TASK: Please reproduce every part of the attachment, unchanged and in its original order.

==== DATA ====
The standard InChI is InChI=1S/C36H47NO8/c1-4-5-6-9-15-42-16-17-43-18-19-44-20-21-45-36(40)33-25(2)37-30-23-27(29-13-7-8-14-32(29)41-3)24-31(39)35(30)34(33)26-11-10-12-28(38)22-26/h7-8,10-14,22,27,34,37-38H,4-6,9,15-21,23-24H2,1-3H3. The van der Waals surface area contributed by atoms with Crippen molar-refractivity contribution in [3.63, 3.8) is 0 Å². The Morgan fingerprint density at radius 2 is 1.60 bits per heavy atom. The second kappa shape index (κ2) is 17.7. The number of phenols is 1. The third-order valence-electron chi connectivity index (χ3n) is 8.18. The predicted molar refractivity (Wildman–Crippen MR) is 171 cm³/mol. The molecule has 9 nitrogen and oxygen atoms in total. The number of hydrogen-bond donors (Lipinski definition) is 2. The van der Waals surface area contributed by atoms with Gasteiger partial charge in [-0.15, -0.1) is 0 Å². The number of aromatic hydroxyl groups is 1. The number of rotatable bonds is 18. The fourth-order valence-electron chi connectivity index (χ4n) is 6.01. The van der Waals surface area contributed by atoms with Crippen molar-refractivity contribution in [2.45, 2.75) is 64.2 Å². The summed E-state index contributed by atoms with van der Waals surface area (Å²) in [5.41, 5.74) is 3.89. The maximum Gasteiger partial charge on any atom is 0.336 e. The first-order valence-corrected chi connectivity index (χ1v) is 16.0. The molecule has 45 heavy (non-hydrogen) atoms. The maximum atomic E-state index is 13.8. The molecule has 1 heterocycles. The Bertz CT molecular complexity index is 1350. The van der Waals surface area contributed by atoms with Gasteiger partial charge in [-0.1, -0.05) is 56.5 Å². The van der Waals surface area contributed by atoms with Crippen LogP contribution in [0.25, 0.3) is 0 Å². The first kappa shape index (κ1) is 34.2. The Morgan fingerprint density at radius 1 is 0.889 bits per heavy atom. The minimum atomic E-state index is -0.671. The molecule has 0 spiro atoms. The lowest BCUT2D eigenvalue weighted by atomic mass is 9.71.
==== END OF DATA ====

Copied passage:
The standard InChI is InChI=1S/C36H47NO8/c1-4-5-6-9-15-42-16-17-43-18-19-44-20-21-45-36(40)33-25(2)37-30-23-27(29-13-7-8-14-32(29)41-3)24-31(39)35(30)34(33)26-11-10-12-28(38)22-26/h7-8,10-14,22,27,34,37-38H,4-6,9,15-21,23-24H2,1-3H3. The van der Waals surface area contributed by atoms with Crippen molar-refractivity contribution in [3.63, 3.8) is 0 Å². The Morgan fingerprint density at radius 2 is 1.60 bits per heavy atom. The second kappa shape index (κ2) is 17.7. The number of phenols is 1. The third-order valence-electron chi connectivity index (χ3n) is 8.18. The predicted molar refractivity (Wildman–Crippen MR) is 171 cm³/mol. The molecule has 9 nitrogen and oxygen atoms in total. The number of hydrogen-bond donors (Lipinski definition) is 2. The van der Waals surface area contributed by atoms with Gasteiger partial charge in [-0.15, -0.1) is 0 Å². The number of aromatic hydroxyl groups is 1. The number of rotatable bonds is 18. The fourth-order valence-electron chi connectivity index (χ4n) is 6.01. The van der Waals surface area contributed by atoms with Crippen molar-refractivity contribution in [2.45, 2.75) is 64.2 Å². The summed E-state index contributed by atoms with van der Waals surface area (Å²) in [5.41, 5.74) is 3.89. The maximum Gasteiger partial charge on any atom is 0.336 e. The first-order valence-corrected chi connectivity index (χ1v) is 16.0. The molecule has 45 heavy (non-hydrogen) atoms. The maximum atomic E-state index is 13.8. The molecule has 1 heterocycles. The Bertz CT molecular complexity index is 1350. The van der Waals surface area contributed by atoms with Gasteiger partial charge in [-0.1, -0.05) is 56.5 Å². The van der Waals surface area contributed by atoms with Crippen LogP contribution in [0.25, 0.3) is 0 Å². The first kappa shape index (κ1) is 34.2. The Morgan fingerprint density at radius 1 is 0.889 bits per heavy atom. The minimum atomic E-state index is -0.671. The molecule has 0 spiro atoms. The lowest BCUT2D eigenvalue weighted by atomic mass is 9.71.